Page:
Article
This paper presents the structural behaviour of an emerging prefabricated wall system made up of glass fibre reinforced rigid polyurethane foam (PUF) and Magnesium Oxide (MgO) board. Full-scale wall specimens were prepared and tested under transverse bending, compression and shear. The results of the experimental investigation showed that the behaviour of the composite walls is governed by the strength of the MgO board. A complete interaction between the rigid PUF and MgO board was achieved using epoxy adhesives. In compression, a 17% lower failure load was measured for wall specimen with the MgO board attached to the wall frame with a 10 mm offset from the bottom plate than the wall with the sheathing flushed to the bottom plate. Under in-plane shear test, the single and two-panel composite wall systems exhibited similar shear stiffness and strength. The provision of tie-down anchor bolts increased the shear strength by almost 15% but has no significant contribution to the shear stiffness. Finally, the results confirmed the potential of this composite wall system in residential modular construction.
Book
Full-text available
One of the challenges in research by modern engineers is the acquisition of new materials for the creation of various constructions in order to improve their properties, including mechanical ones. One possible way to achieve this goal is through composite materials. Moreover, the use of such materials in various real constructions leads to material, cost, energy and environmental savings, e.g. by reducing the weight of the products, significant reductions in fuel consumption, exhaust emissions and costs during transport can be achieved. Therefore, composite materials are of great practical importance, as seen in various applications in the automotive and aerospace industries, building construction and many other fields. Composite materials are inhomogeneous materials consisting of at least two various materials of different properties. Considering the construction of the composites, one can distinguish some typical examples, e.g., fibrous composites, when one component of the composite is made of fibers and the other is called a matrix. Another kinds of composite materials are sandwich or layered plates, in which their components are arranged in layers. Both of them have a wide range of applications in various engineering fields. On the other hand, there are multiple methods for analyzing the mechanical properties of these composites, including experimental, analytical or numerical studies. Corrugated cardboard, commonly used in the packaging industry, is a special type of corrugated material. In the case of corrugated cardboard boxes, the key is to obtain a durable and stable structure with a relatively low weight. Another important issue is the modeling of structures made of composite or corrugated materials. Their specific design and heterogeneity make it very expensive to build a complete model while maintaining all the details and is thus also very time-consuming. Therefore, both the material of individual components (layers) and the cross-sectional geometry are usually a priori homogenized to simplify and speed up the calculations. The simplification should not, however, distort the results that would be obtained using the full model. Therefore, the selection of an appropriate homogenization method is often a key issue when analyzing structures made of corrugated or composite materials. This Special Issue is devoted to the mechanics of composite materials, particularly corrugated materials, e.g., corrugated cardboard or multilayer boards with a soft core. In addition, the articles published in this Special Issue of Materials present different approaches to the research and application of various computational methods and the homogenization of selected composite materials. Finally, we take this opportunity to express our most profound appreciation to the MDPI Book staff; the editorial team of Materials, especially Ms. Daisy Liu, the managing editor of this Special Issue; all of the authors; and all of the professional reviewers. Tomasz Garbowski, Tomasz Gajewski, and Jakub Krzysztof Grabski Editors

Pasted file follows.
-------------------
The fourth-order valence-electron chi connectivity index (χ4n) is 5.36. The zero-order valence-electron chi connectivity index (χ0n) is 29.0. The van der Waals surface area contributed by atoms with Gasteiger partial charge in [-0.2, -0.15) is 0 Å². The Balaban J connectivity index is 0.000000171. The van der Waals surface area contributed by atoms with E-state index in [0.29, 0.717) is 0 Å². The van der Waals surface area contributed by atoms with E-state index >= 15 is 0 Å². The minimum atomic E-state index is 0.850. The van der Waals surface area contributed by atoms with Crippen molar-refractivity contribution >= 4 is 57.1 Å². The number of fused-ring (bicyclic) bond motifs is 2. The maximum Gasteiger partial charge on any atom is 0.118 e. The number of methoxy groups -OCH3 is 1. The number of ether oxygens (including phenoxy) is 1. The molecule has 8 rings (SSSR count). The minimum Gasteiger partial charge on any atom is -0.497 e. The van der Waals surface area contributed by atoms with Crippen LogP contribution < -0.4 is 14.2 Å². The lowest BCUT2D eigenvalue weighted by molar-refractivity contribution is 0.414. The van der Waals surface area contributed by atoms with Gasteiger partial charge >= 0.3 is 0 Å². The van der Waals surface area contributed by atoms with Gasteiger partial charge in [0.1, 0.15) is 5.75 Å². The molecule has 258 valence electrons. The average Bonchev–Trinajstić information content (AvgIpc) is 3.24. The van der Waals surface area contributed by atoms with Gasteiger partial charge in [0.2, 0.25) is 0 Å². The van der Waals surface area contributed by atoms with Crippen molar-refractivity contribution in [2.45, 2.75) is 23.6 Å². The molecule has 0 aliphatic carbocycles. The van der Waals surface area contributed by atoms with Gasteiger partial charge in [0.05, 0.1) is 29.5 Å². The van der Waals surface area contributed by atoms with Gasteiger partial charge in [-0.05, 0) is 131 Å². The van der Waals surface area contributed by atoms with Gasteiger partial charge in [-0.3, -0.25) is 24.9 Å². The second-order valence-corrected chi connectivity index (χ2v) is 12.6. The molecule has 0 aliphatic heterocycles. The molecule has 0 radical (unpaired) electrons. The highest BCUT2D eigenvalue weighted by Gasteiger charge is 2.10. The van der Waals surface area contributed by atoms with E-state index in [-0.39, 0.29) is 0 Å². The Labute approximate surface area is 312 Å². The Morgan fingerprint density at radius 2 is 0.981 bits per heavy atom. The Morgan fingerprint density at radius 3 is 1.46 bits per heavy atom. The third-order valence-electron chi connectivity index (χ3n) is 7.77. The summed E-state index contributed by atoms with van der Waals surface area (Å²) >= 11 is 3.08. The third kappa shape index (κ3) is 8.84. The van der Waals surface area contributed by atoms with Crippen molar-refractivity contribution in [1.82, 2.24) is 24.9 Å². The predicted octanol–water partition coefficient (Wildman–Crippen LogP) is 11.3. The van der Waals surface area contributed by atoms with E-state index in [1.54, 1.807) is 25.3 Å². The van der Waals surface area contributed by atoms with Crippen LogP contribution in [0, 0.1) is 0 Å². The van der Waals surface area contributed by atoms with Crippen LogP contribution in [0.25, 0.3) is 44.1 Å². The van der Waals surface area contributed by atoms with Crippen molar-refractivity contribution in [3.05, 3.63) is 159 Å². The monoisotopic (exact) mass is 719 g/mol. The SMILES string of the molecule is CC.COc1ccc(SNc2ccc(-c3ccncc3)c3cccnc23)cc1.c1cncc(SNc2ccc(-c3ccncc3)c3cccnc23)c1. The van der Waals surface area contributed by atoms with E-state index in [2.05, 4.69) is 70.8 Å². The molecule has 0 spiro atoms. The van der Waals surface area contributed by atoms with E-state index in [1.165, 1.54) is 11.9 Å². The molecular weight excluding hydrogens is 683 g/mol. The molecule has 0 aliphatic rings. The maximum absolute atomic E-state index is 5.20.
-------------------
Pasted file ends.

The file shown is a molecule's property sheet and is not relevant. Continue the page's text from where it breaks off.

Article
Diffusion zone growth kinetics and its phase composition after heat treatment of the bimetal obtained by explosive welding of copper M1 + magnesium alloy MA2-1 are studied. Thermal conductivity of a bimetal after welding and diffusion annealing are evaluated. The change in the textural state of magnesium alloy due to structural distortions during the formation of new phases is demonstrated.
Conference Paper